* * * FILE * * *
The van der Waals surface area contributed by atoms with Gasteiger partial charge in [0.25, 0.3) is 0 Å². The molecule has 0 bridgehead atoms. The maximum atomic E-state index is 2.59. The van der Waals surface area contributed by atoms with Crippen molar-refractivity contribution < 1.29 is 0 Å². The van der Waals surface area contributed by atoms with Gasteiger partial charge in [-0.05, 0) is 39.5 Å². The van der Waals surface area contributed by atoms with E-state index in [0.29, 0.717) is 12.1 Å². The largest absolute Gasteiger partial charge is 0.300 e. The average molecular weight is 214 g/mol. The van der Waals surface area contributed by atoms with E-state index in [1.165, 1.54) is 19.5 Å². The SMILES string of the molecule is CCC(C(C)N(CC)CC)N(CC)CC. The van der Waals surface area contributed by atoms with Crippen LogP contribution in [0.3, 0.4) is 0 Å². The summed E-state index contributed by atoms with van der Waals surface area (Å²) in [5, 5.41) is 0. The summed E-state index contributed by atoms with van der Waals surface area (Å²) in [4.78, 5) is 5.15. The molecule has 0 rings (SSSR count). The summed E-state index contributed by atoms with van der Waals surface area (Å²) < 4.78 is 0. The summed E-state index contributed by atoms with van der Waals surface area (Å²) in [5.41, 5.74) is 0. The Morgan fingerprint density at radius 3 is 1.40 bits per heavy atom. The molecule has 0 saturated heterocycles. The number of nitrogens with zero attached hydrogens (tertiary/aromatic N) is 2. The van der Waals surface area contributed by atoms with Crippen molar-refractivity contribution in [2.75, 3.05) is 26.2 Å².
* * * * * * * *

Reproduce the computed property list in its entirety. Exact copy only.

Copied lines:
The van der Waals surface area contributed by atoms with Gasteiger partial charge in [0.25, 0.3) is 0 Å². The molecule has 0 bridgehead atoms. The maximum atomic E-state index is 2.59. The van der Waals surface area contributed by atoms with Crippen molar-refractivity contribution < 1.29 is 0 Å². The van der Waals surface area contributed by atoms with Gasteiger partial charge in [-0.05, 0) is 39.5 Å². The van der Waals surface area contributed by atoms with E-state index in [0.29, 0.717) is 12.1 Å². The largest absolute Gasteiger partial charge is 0.300 e. The average molecular weight is 214 g/mol. The van der Waals surface area contributed by atoms with E-state index in [1.165, 1.54) is 19.5 Å². The SMILES string of the molecule is CCC(C(C)N(CC)CC)N(CC)CC. The van der Waals surface area contributed by atoms with Crippen LogP contribution in [0.3, 0.4) is 0 Å². The summed E-state index contributed by atoms with van der Waals surface area (Å²) in [5, 5.41) is 0. The summed E-state index contributed by atoms with van der Waals surface area (Å²) in [4.78, 5) is 5.15. The molecule has 0 rings (SSSR count). The summed E-state index contributed by atoms with van der Waals surface area (Å²) < 4.78 is 0. The summed E-state index contributed by atoms with van der Waals surface area (Å²) in [5.41, 5.74) is 0. The Morgan fingerprint density at radius 3 is 1.40 bits per heavy atom. The molecule has 0 saturated heterocycles. The number of nitrogens with zero attached hydrogens (tertiary/aromatic N) is 2. The van der Waals surface area contributed by atoms with Crippen molar-refractivity contribution in [2.75, 3.05) is 26.2 Å².